This court further said at page 58 of 142 Cal.App.2d, at page 802 of 297 P.2d in the Bailey case, ‘but neither in this proceeding in contempt nor in a civil or equitable action, save one perhaps for reformation on appropriate grounds, could the trial court have changed in any manner the nature, location or extent of the servitude of the ditch, * * *. These things had been finally adjudicated between these parties * * *.’ It is clear that this court interpreted the judgment in the original action in the contempt action. It is also clear that the interpretation of the judgment was not necessary for the decision in the case and was not in issue. ‘Questions passed upon in the opinion of a court in rendering a judgment are not necessarily within the doctrine of res judicata. The reasoning and opinion of the court upon a subject, on the evidence before it, do not have the force and effect of the thing adjudged, unless the subject matter is definitely disposed of by the judgment of the court.’ (30A Am.Jur., Judgments, sec. 380, pp. 429–430.) ‘* * * [W]hat has been adjudicated is to be determined not from the opinion rendered but from a consideration of the judgment actually entered in reference to the issues presented for decision.’ Adams v. Pearson, 411 Ill. 431, 104 N.E.2d 267, 270.

As stated by our Supreme Court in Dillard v. McKnight, 34 Cal.2d 209, 214, 209 P.2d 387, 391, 11 A.L.R.2d 835, ‘the application of the principle of res judicata in a given case depends upon an affirmative answer to these three questions: Was the issue decided in the prior adjudication identical with the one presented in the subsequent litigation? Was there a final judgment on the merits? Was the party against whom the principle is invoked a party or in privity with a party to the prior adjudication?’

The issue presented on appeal in the contempt action was whether the contempt judgment imposed burdens on the Baileys in addition to finding them in contempt. The issue as to the meaning of the original judgment was not before the court in the contempt action and any statement as to it was mere dictum. Since the issue was not presented in the prior action it could not be res judicata as to the present action.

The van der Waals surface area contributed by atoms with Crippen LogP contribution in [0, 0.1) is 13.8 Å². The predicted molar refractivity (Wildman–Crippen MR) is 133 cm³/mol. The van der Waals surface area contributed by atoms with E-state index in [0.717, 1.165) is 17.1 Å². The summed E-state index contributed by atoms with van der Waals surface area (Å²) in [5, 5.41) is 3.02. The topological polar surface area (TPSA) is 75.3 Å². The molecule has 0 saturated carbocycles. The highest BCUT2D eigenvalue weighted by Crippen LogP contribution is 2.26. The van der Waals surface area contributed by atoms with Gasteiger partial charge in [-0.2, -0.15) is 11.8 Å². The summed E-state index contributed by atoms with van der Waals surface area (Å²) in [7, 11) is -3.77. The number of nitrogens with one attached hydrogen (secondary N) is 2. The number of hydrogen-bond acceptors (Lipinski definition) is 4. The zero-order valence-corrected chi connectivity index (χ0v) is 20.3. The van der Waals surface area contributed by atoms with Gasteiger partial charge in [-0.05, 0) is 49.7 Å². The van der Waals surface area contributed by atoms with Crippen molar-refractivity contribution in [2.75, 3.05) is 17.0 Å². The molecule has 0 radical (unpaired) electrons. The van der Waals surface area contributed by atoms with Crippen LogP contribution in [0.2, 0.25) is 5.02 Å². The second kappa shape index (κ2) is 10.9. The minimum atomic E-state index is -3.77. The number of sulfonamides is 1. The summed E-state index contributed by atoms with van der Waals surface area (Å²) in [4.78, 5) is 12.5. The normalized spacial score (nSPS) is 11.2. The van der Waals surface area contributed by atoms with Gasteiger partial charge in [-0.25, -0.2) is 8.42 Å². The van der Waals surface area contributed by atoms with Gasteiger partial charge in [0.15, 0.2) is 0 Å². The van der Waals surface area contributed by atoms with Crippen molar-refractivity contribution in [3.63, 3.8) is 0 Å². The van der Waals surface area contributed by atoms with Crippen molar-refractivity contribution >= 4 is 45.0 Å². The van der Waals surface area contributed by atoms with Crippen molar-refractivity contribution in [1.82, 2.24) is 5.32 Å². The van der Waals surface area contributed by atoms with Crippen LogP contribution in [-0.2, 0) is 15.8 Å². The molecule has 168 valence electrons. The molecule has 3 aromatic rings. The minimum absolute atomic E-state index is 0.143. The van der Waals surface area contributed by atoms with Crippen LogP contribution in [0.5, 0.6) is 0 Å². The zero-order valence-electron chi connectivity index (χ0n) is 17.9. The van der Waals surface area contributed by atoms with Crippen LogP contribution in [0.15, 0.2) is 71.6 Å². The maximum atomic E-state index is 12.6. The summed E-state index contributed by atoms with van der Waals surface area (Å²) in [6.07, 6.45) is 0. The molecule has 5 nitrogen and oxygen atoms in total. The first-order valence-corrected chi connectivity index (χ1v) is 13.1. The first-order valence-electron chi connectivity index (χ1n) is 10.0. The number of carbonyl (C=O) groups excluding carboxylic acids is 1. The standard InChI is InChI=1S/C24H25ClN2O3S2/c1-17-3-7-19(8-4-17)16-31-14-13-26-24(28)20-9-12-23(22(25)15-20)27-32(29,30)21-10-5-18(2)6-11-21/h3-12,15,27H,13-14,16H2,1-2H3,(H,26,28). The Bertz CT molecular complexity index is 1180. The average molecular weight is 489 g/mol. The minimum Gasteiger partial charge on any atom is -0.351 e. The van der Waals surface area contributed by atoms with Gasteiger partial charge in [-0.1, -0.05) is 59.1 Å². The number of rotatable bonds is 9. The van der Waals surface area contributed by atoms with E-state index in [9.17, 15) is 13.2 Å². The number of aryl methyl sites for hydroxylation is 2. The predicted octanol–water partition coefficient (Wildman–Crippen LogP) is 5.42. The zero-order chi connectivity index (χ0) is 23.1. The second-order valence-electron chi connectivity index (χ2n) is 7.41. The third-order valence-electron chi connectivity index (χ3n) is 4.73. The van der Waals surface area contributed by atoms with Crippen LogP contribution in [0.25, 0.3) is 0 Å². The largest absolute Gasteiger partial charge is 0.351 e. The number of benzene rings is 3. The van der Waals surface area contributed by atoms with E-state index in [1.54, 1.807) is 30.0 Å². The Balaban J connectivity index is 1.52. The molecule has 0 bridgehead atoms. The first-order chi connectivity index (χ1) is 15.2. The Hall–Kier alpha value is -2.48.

We are of the opinion that the interpretation of the judgment by the trial court was reasonable and proper. The judgment in the original action read in part: ‘That plaintiffs are owners and possessors of those certain parcels of real property * * *; that as such they and their successors in interest are entitled to and they are hereby awarded the right in perpetuity to receive, at the point where the existing ditch shown on Exhibit A crosses the north line of Parcel C, the accustomed flow of water in said ditch at said point, sufficient for the irrigation of Parcels B and C * * *.’

The judgment as interpreted by the trial court awarded the appellants the right to receive water at a specified point in sufficient quantities to irrigate appellants' land. It did not grant an easement in the existing ditch. Under this analysis of the judgment there is nothing ambiguous about it. It became final and whether or not it was erroneous in not providing an easement is immaterial. It is determinative of the right of the appellants.

The construction we have placed upon the judgment is the construction appellants asserted before this court in their opposition to the issuance of a writ of review in the contempt action.

In answer to the statement of the Baileys in the petition for a writ of review that they were not required to maintain and clean any ditch or aqueduct for the transportation of water to the point specified in the judgment, the Balls stated: